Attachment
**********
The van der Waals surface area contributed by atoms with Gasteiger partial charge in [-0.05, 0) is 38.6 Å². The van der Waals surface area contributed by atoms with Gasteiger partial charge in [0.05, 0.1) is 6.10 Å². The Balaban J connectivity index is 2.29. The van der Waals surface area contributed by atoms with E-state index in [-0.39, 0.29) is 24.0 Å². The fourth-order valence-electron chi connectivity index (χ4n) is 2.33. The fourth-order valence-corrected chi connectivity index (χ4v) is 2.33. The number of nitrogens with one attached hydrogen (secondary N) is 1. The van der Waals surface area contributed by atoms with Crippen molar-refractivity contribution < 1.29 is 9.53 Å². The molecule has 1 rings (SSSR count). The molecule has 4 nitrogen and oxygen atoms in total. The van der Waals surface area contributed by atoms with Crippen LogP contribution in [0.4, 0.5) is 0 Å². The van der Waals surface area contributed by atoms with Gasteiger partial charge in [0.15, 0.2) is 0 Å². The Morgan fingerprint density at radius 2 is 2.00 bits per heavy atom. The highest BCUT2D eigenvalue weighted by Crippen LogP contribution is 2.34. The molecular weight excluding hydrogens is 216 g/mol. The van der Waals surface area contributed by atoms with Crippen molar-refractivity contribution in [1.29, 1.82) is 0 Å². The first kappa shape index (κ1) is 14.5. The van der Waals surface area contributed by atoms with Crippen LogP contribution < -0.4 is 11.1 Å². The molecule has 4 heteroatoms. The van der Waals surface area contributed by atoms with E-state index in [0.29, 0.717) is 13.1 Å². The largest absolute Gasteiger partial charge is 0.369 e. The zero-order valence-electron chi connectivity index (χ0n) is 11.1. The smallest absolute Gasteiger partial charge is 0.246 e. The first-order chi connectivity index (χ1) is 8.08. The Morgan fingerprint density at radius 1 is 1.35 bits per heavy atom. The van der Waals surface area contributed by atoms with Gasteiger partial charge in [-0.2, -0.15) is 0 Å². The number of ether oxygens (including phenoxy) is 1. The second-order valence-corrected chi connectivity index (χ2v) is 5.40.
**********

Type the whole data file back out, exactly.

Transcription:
The van der Waals surface area contributed by atoms with Gasteiger partial charge in [-0.05, 0) is 38.6 Å². The van der Waals surface area contributed by atoms with Gasteiger partial charge in [0.05, 0.1) is 6.10 Å². The Balaban J connectivity index is 2.29. The van der Waals surface area contributed by atoms with E-state index in [-0.39, 0.29) is 24.0 Å². The fourth-order valence-electron chi connectivity index (χ4n) is 2.33. The fourth-order valence-corrected chi connectivity index (χ4v) is 2.33. The number of nitrogens with one attached hydrogen (secondary N) is 1. The van der Waals surface area contributed by atoms with Crippen molar-refractivity contribution < 1.29 is 9.53 Å². The molecule has 1 rings (SSSR count). The molecule has 4 nitrogen and oxygen atoms in total. The van der Waals surface area contributed by atoms with Crippen LogP contribution in [0.4, 0.5) is 0 Å². The van der Waals surface area contributed by atoms with Gasteiger partial charge in [0.15, 0.2) is 0 Å². The Morgan fingerprint density at radius 2 is 2.00 bits per heavy atom. The highest BCUT2D eigenvalue weighted by Crippen LogP contribution is 2.34. The molecular weight excluding hydrogens is 216 g/mol. The van der Waals surface area contributed by atoms with Crippen molar-refractivity contribution in [1.29, 1.82) is 0 Å². The first kappa shape index (κ1) is 14.5. The van der Waals surface area contributed by atoms with Crippen LogP contribution < -0.4 is 11.1 Å². The molecule has 4 heteroatoms. The van der Waals surface area contributed by atoms with E-state index in [0.29, 0.717) is 13.1 Å². The largest absolute Gasteiger partial charge is 0.369 e. The zero-order valence-electron chi connectivity index (χ0n) is 11.1. The smallest absolute Gasteiger partial charge is 0.246 e. The first-order chi connectivity index (χ1) is 8.08. The Morgan fingerprint density at radius 1 is 1.35 bits per heavy atom. The van der Waals surface area contributed by atoms with Gasteiger partial charge in [-0.2, -0.15) is 0 Å². The number of ether oxygens (including phenoxy) is 1. The second-order valence-corrected chi connectivity index (χ2v) is 5.40.